Especially suitable polyolefins to be added to the composition of this invention in amounts of more than 50 but no more than 150 parts by weight, preferably 20-100 parts by weight, include the crystalline and partially crystalline forms of polyethylene having densities of 0.910-0.975 g./cc., RSV values (measured at 135° C. in decahydronaphthalene) of 0.5-3.3 dl./g., and melt indices of 0.2-50 g./10 min. However, it is also possible to employ partially crystalline copolymers of ethylene with other α-olefins, and copolymers having the same properties. Suitable α-olefins are those having from 3 to 6 C atoms. Also suitable are crystalline and partially crystalline homo- and copolymers of propylene or butene-1, with these other α-olefins, preferably with ethylene, for example homo- and copolymers or propylene having densities of 0.90-0.910 g./cc., RSV values (measured at 135° C. in decahydronaphthalene) of 1.0-10 dl./g., and melt indices of 0.1-50 g./10 min.; and homo- and copolymers of butene-1 with densities of 0.910-0.925 g./cc., RSV values (measured at 135° C. in decahydronaphthalene) of 1.0-10 dl./g., and melt indices of 0.1-100 g./10 min. Mixtures of these polyolefins can also be used.
To improve the weldability of the molded articles produced from the materials of this invention, there can also be included, in addition to the crystalline or partially crystalline polyolefins, minor amounts (up to about one-third of the amount by weight of the crystalline or partially crystalline polyolefin, preferably up to 20% of this amount) of atactic polypropylene and/or polybutene-1 having a density of about 0.86 g./cc. and RSV values (measured at 135° C. in decahydronaphthalene) of 0.1-3.0 dl./g.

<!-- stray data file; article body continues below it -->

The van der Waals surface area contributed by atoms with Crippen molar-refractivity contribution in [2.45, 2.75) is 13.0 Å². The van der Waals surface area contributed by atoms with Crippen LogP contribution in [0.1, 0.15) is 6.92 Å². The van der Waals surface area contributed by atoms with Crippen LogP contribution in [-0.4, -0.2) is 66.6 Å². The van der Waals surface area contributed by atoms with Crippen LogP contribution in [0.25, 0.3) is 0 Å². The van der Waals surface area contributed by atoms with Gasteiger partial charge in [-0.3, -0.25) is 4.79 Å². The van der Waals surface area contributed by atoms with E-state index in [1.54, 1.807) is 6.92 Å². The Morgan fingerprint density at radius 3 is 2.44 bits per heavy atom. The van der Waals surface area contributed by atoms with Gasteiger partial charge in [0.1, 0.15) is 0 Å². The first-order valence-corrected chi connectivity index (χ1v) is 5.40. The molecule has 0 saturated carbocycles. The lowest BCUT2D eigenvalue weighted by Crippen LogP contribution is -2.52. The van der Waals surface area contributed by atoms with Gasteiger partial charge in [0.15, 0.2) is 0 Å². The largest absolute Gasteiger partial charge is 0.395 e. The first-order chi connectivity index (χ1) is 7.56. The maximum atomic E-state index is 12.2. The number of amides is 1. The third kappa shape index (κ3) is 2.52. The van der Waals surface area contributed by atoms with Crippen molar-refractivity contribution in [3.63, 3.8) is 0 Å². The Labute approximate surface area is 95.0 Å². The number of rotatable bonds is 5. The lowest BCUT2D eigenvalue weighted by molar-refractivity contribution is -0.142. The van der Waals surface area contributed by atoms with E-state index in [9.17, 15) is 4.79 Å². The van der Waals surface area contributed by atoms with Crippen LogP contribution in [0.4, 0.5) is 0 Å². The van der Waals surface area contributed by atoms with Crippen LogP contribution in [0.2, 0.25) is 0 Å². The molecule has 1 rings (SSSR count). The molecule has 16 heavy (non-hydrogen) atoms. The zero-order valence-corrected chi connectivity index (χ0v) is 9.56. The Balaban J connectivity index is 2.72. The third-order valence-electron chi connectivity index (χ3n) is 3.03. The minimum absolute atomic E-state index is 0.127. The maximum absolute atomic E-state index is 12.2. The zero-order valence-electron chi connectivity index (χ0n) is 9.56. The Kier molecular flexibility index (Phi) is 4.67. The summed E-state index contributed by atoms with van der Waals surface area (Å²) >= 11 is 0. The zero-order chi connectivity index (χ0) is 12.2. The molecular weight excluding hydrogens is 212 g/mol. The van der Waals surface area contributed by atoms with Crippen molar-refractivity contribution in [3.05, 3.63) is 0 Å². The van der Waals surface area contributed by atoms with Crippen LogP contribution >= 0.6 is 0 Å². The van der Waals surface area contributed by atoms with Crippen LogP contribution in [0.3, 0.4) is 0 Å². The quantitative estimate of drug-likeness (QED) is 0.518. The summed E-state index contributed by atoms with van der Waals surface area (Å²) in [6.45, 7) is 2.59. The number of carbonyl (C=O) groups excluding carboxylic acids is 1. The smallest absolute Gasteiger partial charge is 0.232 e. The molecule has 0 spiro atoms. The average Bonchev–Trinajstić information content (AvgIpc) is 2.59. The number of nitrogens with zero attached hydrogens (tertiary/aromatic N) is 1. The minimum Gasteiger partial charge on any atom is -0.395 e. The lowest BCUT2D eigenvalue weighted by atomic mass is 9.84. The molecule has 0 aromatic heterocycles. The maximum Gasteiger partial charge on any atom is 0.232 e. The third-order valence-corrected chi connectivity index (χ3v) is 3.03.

Suitable carbon blacks include those produced by the furnace method (Ullmanns Encyklopadie der technischen Chemie, 14. Band (1963), page 800), preferably those of the types FEF (fast extruding furnace black), GPF (general purpose furnace black), HMF (high modulus furnace black), APF (all purpose furnace black), HAF (high abrasion furnace black), FT (fine thermal black), MT (medium thermal black) and SRF (semireinforcing furnace black).
Other carbon blacks than those prepared by the furnace method are also suitable for use in the composition, for instance channel or thermal carbon blacks (l.c.). The conventional terminology of the carbon blacks used is described in ASTM D 1765-68.
The carbon blacks are added to the compositions of this invention in amounts of 30-150 parts by weight, preferably 40-130 parts by weight.
In addition, the materials can optionally be combined with chalk and/or siliceous chalk in an amount of up to 240 parts by weight, generally 3-200 parts by weight, preferably 40-180 parts by weight, as additional fillers. Suitable such chalks include natural, ground pigments containing predominantly calcium carbonate or silicic acid, or precipitated calcium carbonate, which can be coated, for example with fatty acid derivatives, in the forms and manner conventional for rubber processing operations.
Other fillers conventional in thermoplastic compositions may also be included, such as, silicates, kaolin, talc, ground slate (S. Bostrom, Kautschuk-Handbuch (1960), 2. Band, pages 242-274).